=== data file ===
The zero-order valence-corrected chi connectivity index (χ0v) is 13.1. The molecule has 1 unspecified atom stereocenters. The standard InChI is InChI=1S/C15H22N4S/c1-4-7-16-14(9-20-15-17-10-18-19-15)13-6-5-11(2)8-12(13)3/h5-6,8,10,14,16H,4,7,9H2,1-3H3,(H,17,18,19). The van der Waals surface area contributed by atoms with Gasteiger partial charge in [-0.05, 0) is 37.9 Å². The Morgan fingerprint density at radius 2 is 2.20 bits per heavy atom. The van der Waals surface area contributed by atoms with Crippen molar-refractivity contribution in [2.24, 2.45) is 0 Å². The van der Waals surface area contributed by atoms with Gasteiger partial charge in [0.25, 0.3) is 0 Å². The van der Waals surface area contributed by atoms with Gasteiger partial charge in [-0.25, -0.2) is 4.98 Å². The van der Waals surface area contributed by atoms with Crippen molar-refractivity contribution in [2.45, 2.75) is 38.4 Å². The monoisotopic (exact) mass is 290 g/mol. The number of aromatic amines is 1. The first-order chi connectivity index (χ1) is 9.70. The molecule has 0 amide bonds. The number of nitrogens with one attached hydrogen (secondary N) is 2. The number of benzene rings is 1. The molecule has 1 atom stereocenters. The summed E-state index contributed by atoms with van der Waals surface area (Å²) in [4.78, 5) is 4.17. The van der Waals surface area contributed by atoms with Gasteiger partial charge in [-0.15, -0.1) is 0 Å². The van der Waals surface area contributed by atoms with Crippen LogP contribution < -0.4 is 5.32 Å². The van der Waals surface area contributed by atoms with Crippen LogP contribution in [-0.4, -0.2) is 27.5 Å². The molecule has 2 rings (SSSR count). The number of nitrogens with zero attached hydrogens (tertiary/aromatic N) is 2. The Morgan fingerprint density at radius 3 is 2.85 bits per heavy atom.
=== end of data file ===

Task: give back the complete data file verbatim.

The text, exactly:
The zero-order valence-corrected chi connectivity index (χ0v) is 13.1. The molecule has 1 unspecified atom stereocenters. The standard InChI is InChI=1S/C15H22N4S/c1-4-7-16-14(9-20-15-17-10-18-19-15)13-6-5-11(2)8-12(13)3/h5-6,8,10,14,16H,4,7,9H2,1-3H3,(H,17,18,19). The van der Waals surface area contributed by atoms with Gasteiger partial charge in [-0.05, 0) is 37.9 Å². The Morgan fingerprint density at radius 2 is 2.20 bits per heavy atom. The van der Waals surface area contributed by atoms with Crippen molar-refractivity contribution in [2.24, 2.45) is 0 Å². The van der Waals surface area contributed by atoms with Gasteiger partial charge in [0.25, 0.3) is 0 Å². The van der Waals surface area contributed by atoms with Gasteiger partial charge in [-0.25, -0.2) is 4.98 Å². The van der Waals surface area contributed by atoms with Crippen molar-refractivity contribution in [2.45, 2.75) is 38.4 Å². The monoisotopic (exact) mass is 290 g/mol. The number of aromatic amines is 1. The first-order chi connectivity index (χ1) is 9.70. The molecule has 0 amide bonds. The number of nitrogens with one attached hydrogen (secondary N) is 2. The number of benzene rings is 1. The molecule has 1 atom stereocenters. The summed E-state index contributed by atoms with van der Waals surface area (Å²) in [4.78, 5) is 4.17. The van der Waals surface area contributed by atoms with Gasteiger partial charge in [-0.15, -0.1) is 0 Å². The van der Waals surface area contributed by atoms with Crippen LogP contribution < -0.4 is 5.32 Å². The van der Waals surface area contributed by atoms with Crippen LogP contribution in [-0.4, -0.2) is 27.5 Å². The molecule has 2 rings (SSSR count). The number of nitrogens with zero attached hydrogens (tertiary/aromatic N) is 2. The Morgan fingerprint density at radius 3 is 2.85 bits per heavy atom.